Every now and again I look at motorbikes. Not because I’ve developed a sudden urge to join the ranks of the original MAMILs – that’s Middle Aged Men In Leather, in case you were wondering – but because I’ve always admired the machines and envied the skill and courage of those who ride or race them well. Why have I never taken the two-wheeled plunge? A dutiful adherence to parental wishes. The distress of visiting one of my best mates in hospital after he’d thrown his bike down the road and himself through a post-and-rail fence. Admitting to myself there was a high likelihood of me doing the same should I buy a bike. All conspired to steer me away from a righteous life on two wheels.
Fortunately I’ve found you don’t have to be a biker to enjoy motorcycles. In the good old days I would educate myself via the pages of Performance Bikes magazine. Nowadays if I have any motorsport screen time tokens left to spend with Mrs M I will supplement F1 and BTCC with MotoGP and maybe some World or British Super Bikes. If that’s not an option I’ll follow a bike-related link on Twitter and disappear down an internet rabbit hole that inevitably leads to Honda RC30s and Joey Dunlop. It was following one of these two-wheeled threads that I happened upon the new 250cc Kawasaki Ninja ZX-25R. A downsized superbike, it’s primarily built to exploit the Indonesian motorcycle market, which is shaped by licence laws that dictate most riders stay below 250cc and results in more than six million sales every year.
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Kawasaki has identified that within this vast pool of buyers there are those who are affluent and desire a ‘proper’ bike, which means four cylinders, superbike styling and technological trinkets such as different power modes, traction control and a quickshifter. No matter that the engine is a literal and metaphorical half-pint.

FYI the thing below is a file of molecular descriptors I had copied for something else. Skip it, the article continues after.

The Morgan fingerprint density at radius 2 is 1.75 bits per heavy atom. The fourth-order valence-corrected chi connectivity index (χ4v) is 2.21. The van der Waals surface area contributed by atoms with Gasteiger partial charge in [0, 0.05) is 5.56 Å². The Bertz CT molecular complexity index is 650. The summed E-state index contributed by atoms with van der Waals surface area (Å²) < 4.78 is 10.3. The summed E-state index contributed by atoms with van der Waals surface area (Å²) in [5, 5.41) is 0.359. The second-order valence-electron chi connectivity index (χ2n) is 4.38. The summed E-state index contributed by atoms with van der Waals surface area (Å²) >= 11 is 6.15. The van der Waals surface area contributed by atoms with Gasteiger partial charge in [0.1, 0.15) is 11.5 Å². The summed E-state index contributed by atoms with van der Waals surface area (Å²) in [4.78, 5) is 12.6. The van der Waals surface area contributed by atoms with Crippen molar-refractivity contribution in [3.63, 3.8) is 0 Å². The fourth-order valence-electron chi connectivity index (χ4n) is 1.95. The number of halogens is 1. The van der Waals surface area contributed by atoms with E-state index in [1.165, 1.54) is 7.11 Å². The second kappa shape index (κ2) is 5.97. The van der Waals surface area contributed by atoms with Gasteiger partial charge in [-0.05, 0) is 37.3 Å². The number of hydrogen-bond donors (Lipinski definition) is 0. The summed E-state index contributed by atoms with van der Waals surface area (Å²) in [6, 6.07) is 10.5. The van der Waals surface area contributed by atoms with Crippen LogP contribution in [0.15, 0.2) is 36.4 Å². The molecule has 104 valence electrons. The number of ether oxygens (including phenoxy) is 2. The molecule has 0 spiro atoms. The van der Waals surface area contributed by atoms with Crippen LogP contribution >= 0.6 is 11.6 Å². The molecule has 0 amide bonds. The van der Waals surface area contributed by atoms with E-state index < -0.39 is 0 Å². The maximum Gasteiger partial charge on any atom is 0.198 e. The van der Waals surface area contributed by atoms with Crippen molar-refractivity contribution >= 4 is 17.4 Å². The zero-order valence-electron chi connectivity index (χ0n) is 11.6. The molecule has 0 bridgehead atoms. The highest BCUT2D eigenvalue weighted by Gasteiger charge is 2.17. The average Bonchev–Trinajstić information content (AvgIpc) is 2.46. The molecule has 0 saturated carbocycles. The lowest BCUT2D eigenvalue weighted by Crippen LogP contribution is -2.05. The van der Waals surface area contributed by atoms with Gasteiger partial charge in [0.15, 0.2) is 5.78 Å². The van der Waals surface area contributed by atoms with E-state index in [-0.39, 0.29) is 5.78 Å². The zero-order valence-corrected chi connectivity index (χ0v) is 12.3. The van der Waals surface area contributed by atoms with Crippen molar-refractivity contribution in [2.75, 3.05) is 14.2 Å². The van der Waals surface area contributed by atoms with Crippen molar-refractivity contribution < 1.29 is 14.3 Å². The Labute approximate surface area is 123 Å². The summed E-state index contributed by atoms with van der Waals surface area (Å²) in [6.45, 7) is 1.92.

There were similar market conditions in Japan back in the ’80s, which saw a brief proliferation of 250cc screamers that revved to 20,000rpm. Those were freaks, but the Japanese manufacturers have continued to offer 400cc bikes that look like their bigger siblings, but offer scaled-down performance combined with amped-up handling thanks to their low mass and compact size.
Why the sudden interest in downsized motorcycles? Well, I can’t help but think the time is ripe for a similar ethos amongst sports car and supercar builders. Yes, I know they’re all obsessed with chasing premium luxury brand values and their business plans have chronic dependencies on selling high-price, high-margin models, but can there really be enough high-net people who want to buy all these £200k+ mid-engined supercars we’ll see over the next few years? And if there are, will their appetite for repeat purchases be as strong when they’ve taken an almighty kick in the nuts come trade-in?
We’re told there’s no market for ‘cheap’ sports cars and that the future for the big premium/high-performance marques is SUVs. The market reflects this, but it’s a self-fulfilling prophecy because there really isn’t any alternative for us to consider. Apart, of course, from modern classics from the ’80s, ’90s and noughties, which are more popular then ever. With collectors, of course, but increasingly amongst those who don’t want to go any faster, don’t care about downforce or drift modes and don’t want to drop a small (or large) fortune on depreciation.
Very rarely has the car industry shaped its offerings around engine capacity. At least not to the extent motorcycle makers have done for decades. That said, there was a time when Ferrari built a 208, which to all intents and purposes was a 308 powered by a special turbocharged 1991cc V8 designed to circumvent an Italian VAT rate of 38 per cent on cars with engines over two litres. Funnily enough it sold very well in its home market.
All of which got me thinking that instead of £1m, 1000bhp hybrid hypercars, wouldn’t it be marvellous if major players had the balls to build truly downsized, downpriced sports cars with batteries to boost the performance of their smaller, more efficient petrol engines? But I doubt it’ll ever happen. Ferrari offered a glimmer of hope, but snuffed it out with news it has shelved plans for its rumoured V6 Dino. Depressingly, for the financial motives I outlined above. It’s a massive shame. Who wouldn’t want Ferrari building something akin to a slightly scaled-up Alpine A110? Apart from Ferrari itself, of course.
All the Italian marques have form when it comes to small, perfectly formed exotics. Lamborghini built the Jalpa, Silhouette and Urraco. Maserati made the Merak. Imagine what they and newcomer McLaren could do this time around. I’m not deluded enough to think they would be Lotus Elise affordable, but surely a return to smaller, more modest, yet no less desirable supercars would fit the environmental mood of the moment and demonstrate that fast cars can place acuity before excess?